Definition of Done

The output of every Sprint is officially called a Potentially Shippable Product Increment. Before starting the first Sprint, the Product Owner, Team, and ScrumMaster have to review what is all needed for a Product Backlog item to be potentially shippable. All activities that are needed in order to ship the product should be included in the definition of Potentially Shippable and therefore should be done during the Sprint.

Unfortunately, when Teams start using Scrum, they are often not able to achieve the goal of delivering a Potentially Shippable Increment every Sprint. This is often because the team lacks in automation or isn’t cross-functional enough (e.g. the technical writers aren’t included in the cross-functional Team yet). Over time, the Team has to improve so they will be able to deliver a Potentially Shippable Product Increment every Sprint, but in order to start, they will need to create a baseline of their existing capabilities. This is recorded in the Definition of Done.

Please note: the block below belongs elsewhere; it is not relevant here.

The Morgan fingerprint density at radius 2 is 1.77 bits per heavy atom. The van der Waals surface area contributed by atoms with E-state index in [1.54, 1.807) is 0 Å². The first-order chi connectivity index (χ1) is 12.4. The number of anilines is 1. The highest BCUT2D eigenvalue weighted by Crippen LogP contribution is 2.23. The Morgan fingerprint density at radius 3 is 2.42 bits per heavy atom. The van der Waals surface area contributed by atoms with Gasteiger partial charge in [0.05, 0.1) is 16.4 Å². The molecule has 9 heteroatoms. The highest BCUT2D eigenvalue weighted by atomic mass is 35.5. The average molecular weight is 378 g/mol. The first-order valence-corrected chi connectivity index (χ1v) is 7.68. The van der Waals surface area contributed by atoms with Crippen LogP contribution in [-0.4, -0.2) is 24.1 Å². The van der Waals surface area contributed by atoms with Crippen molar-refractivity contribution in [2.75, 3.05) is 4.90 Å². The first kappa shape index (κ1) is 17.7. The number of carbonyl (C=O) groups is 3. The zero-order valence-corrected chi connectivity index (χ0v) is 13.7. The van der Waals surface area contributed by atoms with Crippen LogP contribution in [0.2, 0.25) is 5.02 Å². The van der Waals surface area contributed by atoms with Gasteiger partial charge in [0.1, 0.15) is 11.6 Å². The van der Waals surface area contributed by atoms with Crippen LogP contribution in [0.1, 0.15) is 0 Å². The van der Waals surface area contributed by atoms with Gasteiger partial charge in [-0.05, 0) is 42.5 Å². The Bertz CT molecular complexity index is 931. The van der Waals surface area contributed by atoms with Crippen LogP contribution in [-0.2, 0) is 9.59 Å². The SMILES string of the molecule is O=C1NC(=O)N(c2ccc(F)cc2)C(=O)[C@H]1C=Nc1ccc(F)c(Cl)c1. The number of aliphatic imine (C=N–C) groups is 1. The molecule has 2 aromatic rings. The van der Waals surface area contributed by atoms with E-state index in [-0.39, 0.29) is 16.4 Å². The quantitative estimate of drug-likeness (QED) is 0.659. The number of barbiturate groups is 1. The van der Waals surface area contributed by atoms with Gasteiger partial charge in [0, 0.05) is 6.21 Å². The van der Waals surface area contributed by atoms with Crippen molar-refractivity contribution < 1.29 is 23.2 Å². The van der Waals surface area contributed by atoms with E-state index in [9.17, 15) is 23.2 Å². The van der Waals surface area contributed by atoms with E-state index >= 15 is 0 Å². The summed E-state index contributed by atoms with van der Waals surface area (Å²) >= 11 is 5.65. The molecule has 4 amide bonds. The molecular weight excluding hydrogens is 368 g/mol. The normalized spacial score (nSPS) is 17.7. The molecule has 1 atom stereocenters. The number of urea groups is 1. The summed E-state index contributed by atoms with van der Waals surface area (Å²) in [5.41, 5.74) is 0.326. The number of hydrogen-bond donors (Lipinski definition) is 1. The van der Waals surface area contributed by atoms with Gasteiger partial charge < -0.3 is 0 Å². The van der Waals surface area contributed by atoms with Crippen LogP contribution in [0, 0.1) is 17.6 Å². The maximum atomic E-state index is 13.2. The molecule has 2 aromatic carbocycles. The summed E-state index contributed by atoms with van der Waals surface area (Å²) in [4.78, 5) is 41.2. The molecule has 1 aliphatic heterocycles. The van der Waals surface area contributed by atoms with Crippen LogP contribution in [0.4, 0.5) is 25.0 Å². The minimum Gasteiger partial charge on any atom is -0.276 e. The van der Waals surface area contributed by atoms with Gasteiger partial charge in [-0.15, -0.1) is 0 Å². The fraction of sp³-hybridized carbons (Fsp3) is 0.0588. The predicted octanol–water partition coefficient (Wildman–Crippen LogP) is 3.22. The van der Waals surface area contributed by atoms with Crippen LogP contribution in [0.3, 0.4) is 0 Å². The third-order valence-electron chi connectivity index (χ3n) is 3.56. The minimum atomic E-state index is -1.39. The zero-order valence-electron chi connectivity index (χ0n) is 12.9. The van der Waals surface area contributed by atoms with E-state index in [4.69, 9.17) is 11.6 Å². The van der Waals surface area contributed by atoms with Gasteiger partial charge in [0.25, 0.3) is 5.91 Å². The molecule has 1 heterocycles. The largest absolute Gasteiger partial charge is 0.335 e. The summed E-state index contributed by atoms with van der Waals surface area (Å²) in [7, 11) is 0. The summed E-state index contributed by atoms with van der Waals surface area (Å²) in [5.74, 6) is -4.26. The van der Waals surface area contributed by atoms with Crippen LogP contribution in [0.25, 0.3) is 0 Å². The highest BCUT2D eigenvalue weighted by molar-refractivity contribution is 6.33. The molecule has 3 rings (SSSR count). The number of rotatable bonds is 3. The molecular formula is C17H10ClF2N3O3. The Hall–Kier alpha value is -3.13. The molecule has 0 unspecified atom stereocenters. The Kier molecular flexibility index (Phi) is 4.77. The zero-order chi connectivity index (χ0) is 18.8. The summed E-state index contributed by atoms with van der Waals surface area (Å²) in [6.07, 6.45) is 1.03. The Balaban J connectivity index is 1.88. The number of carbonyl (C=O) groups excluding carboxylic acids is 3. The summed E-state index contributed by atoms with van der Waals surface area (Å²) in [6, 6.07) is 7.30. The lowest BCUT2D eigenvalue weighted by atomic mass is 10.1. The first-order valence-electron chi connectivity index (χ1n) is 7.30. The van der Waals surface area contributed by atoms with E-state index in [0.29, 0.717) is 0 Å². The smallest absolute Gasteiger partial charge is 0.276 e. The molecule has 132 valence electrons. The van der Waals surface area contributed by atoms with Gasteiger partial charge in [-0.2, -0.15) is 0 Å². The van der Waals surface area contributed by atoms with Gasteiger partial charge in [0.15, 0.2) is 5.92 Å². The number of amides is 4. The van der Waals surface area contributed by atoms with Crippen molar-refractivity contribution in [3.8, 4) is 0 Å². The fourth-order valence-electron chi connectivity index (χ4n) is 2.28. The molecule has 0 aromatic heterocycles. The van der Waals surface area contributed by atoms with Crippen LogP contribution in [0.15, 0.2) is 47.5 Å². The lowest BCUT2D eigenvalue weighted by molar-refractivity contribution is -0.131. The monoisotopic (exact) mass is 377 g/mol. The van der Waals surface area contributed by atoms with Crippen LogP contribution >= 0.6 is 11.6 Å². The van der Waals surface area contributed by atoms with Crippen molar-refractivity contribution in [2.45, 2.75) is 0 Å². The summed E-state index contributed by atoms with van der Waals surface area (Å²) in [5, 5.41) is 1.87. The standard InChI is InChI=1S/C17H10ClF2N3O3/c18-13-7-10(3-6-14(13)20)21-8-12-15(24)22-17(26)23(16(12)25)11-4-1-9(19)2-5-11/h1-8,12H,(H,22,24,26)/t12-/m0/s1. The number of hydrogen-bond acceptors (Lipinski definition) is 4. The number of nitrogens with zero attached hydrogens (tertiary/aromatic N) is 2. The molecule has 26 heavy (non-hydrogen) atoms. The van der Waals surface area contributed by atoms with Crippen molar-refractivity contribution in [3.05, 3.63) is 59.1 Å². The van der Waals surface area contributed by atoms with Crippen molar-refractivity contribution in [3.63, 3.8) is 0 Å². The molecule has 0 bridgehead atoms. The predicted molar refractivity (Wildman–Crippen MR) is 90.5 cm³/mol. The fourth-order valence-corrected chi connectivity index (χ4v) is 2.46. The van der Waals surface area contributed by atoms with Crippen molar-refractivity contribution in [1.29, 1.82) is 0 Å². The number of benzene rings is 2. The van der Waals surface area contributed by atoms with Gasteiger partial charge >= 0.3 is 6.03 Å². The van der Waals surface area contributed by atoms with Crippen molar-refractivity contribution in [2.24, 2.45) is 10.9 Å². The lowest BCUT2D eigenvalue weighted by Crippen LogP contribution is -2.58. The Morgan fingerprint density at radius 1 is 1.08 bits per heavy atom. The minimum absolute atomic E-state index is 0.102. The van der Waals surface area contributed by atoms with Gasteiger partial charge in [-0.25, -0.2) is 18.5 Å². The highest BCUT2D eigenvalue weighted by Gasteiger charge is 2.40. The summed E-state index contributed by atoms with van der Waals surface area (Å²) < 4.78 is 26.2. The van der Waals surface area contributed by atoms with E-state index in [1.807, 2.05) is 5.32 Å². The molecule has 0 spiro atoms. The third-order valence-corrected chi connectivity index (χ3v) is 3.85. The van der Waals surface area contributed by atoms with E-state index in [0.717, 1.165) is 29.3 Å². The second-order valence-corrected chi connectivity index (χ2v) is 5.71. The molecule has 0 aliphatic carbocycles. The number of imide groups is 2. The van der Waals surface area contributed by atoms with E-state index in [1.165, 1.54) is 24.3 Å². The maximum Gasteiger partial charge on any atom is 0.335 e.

Before the first Sprint, the Product Owner and Team need to agree on a Definition of Done, which is a subset of the activities that are needed for creating a Potentially Shippable Product Increment (for a good Team, it will be the same). The Team will plan their Sprint work according to this Definition of Done.

A good Product Owner will always want the Definition of Done to be as close as possible to Potentially Shippable as that will increase the transparency in the development and decrease delay and risk. If the Definition of Done is not equal to Potentially Shippable, then work is delayed until before the release which causes this risk and delay. This delayed work is sometimes called undone work.

A Scrum Team should continuously improve, which is reflected in extending their Definition of Done.